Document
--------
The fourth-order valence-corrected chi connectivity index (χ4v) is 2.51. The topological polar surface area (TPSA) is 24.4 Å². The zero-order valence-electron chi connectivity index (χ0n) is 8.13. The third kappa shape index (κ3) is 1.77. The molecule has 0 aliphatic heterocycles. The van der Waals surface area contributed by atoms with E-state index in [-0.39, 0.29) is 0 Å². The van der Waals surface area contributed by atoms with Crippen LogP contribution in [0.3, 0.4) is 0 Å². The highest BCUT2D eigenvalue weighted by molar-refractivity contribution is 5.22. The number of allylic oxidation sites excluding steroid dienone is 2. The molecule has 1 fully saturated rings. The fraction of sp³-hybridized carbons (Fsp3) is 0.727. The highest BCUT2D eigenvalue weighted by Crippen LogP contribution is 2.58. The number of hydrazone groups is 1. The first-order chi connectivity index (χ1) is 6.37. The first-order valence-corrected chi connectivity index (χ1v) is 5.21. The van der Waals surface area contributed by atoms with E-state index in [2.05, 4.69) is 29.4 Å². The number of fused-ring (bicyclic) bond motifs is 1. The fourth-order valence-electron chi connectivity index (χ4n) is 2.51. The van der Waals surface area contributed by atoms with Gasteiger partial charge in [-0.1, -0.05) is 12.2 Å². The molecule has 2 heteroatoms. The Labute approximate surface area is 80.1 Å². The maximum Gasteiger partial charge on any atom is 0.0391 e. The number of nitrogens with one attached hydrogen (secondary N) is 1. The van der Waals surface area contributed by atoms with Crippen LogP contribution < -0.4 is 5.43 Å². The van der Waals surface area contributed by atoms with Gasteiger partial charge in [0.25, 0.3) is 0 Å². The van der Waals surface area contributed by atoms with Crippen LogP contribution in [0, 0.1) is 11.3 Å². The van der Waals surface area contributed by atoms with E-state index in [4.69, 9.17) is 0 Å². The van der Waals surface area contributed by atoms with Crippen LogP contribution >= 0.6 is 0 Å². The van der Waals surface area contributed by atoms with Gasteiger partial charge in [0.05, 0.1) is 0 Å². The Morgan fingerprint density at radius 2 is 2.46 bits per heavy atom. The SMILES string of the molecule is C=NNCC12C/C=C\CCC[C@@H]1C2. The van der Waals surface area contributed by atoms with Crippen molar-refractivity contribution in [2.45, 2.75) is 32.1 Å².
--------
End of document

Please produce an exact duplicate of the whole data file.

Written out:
The fourth-order valence-corrected chi connectivity index (χ4v) is 2.51. The topological polar surface area (TPSA) is 24.4 Å². The zero-order valence-electron chi connectivity index (χ0n) is 8.13. The third kappa shape index (κ3) is 1.77. The molecule has 0 aliphatic heterocycles. The van der Waals surface area contributed by atoms with E-state index in [-0.39, 0.29) is 0 Å². The van der Waals surface area contributed by atoms with Crippen LogP contribution in [0.3, 0.4) is 0 Å². The highest BCUT2D eigenvalue weighted by molar-refractivity contribution is 5.22. The number of allylic oxidation sites excluding steroid dienone is 2. The molecule has 1 fully saturated rings. The fraction of sp³-hybridized carbons (Fsp3) is 0.727. The highest BCUT2D eigenvalue weighted by Crippen LogP contribution is 2.58. The number of hydrazone groups is 1. The first-order chi connectivity index (χ1) is 6.37. The first-order valence-corrected chi connectivity index (χ1v) is 5.21. The van der Waals surface area contributed by atoms with E-state index in [2.05, 4.69) is 29.4 Å². The number of fused-ring (bicyclic) bond motifs is 1. The fourth-order valence-electron chi connectivity index (χ4n) is 2.51. The van der Waals surface area contributed by atoms with Gasteiger partial charge in [-0.1, -0.05) is 12.2 Å². The molecule has 2 heteroatoms. The Labute approximate surface area is 80.1 Å². The maximum Gasteiger partial charge on any atom is 0.0391 e. The number of nitrogens with one attached hydrogen (secondary N) is 1. The van der Waals surface area contributed by atoms with Crippen LogP contribution < -0.4 is 5.43 Å². The van der Waals surface area contributed by atoms with Gasteiger partial charge in [0.25, 0.3) is 0 Å². The van der Waals surface area contributed by atoms with Crippen LogP contribution in [0, 0.1) is 11.3 Å². The van der Waals surface area contributed by atoms with E-state index in [4.69, 9.17) is 0 Å². The van der Waals surface area contributed by atoms with Crippen LogP contribution >= 0.6 is 0 Å². The van der Waals surface area contributed by atoms with Gasteiger partial charge in [0.05, 0.1) is 0 Å². The Morgan fingerprint density at radius 2 is 2.46 bits per heavy atom. The SMILES string of the molecule is C=NNCC12C/C=C\CCC[C@@H]1C2. The van der Waals surface area contributed by atoms with Crippen molar-refractivity contribution in [2.45, 2.75) is 32.1 Å².